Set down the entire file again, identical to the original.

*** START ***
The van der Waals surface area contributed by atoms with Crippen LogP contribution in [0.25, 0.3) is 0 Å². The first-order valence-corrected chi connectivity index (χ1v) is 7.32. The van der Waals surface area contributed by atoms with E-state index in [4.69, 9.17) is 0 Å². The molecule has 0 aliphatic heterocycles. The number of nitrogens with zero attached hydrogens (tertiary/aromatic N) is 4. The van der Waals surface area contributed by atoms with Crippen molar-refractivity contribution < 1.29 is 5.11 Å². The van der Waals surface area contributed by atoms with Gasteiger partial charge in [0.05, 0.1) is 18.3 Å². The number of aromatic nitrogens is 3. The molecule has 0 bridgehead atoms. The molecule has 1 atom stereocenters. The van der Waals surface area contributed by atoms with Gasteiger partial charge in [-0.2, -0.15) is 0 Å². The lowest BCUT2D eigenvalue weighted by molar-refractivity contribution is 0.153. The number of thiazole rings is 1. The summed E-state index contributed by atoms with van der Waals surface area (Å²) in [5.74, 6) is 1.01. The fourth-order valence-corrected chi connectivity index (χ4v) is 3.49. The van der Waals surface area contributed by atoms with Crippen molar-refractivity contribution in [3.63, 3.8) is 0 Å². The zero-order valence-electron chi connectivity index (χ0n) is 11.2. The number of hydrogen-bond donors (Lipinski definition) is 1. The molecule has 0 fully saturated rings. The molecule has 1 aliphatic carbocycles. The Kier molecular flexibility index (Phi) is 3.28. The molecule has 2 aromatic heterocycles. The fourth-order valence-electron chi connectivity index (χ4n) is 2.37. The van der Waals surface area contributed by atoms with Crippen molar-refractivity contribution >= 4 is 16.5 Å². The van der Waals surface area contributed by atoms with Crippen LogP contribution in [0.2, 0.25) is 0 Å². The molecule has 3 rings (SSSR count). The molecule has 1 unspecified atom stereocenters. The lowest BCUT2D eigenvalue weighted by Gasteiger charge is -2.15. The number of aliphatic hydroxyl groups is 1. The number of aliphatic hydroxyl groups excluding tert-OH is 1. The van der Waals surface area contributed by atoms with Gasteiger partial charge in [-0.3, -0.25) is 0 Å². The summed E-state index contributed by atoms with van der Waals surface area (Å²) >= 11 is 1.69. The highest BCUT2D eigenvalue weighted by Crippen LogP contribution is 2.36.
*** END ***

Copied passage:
The van der Waals surface area contributed by atoms with Crippen LogP contribution in [0.25, 0.3) is 0 Å². The first-order valence-corrected chi connectivity index (χ1v) is 7.32. The van der Waals surface area contributed by atoms with E-state index in [4.69, 9.17) is 0 Å². The molecule has 0 aliphatic heterocycles. The number of nitrogens with zero attached hydrogens (tertiary/aromatic N) is 4. The van der Waals surface area contributed by atoms with Crippen molar-refractivity contribution < 1.29 is 5.11 Å². The van der Waals surface area contributed by atoms with Gasteiger partial charge in [0.05, 0.1) is 18.3 Å². The number of aromatic nitrogens is 3. The molecule has 0 bridgehead atoms. The molecule has 1 atom stereocenters. The van der Waals surface area contributed by atoms with Gasteiger partial charge in [-0.2, -0.15) is 0 Å². The lowest BCUT2D eigenvalue weighted by molar-refractivity contribution is 0.153. The number of thiazole rings is 1. The summed E-state index contributed by atoms with van der Waals surface area (Å²) in [5.74, 6) is 1.01. The fourth-order valence-corrected chi connectivity index (χ4v) is 3.49. The van der Waals surface area contributed by atoms with Crippen molar-refractivity contribution in [3.63, 3.8) is 0 Å². The zero-order valence-electron chi connectivity index (χ0n) is 11.2. The number of hydrogen-bond donors (Lipinski definition) is 1. The molecule has 0 fully saturated rings. The molecule has 1 aliphatic carbocycles. The Kier molecular flexibility index (Phi) is 3.28. The molecule has 2 aromatic heterocycles. The fourth-order valence-electron chi connectivity index (χ4n) is 2.37. The van der Waals surface area contributed by atoms with Crippen molar-refractivity contribution >= 4 is 16.5 Å². The van der Waals surface area contributed by atoms with Crippen LogP contribution in [0.2, 0.25) is 0 Å². The molecule has 3 rings (SSSR count). The molecule has 1 unspecified atom stereocenters. The lowest BCUT2D eigenvalue weighted by Gasteiger charge is -2.15. The number of aliphatic hydroxyl groups is 1. The number of aliphatic hydroxyl groups excluding tert-OH is 1. The van der Waals surface area contributed by atoms with Gasteiger partial charge in [-0.3, -0.25) is 0 Å². The summed E-state index contributed by atoms with van der Waals surface area (Å²) >= 11 is 1.69. The highest BCUT2D eigenvalue weighted by Crippen LogP contribution is 2.36.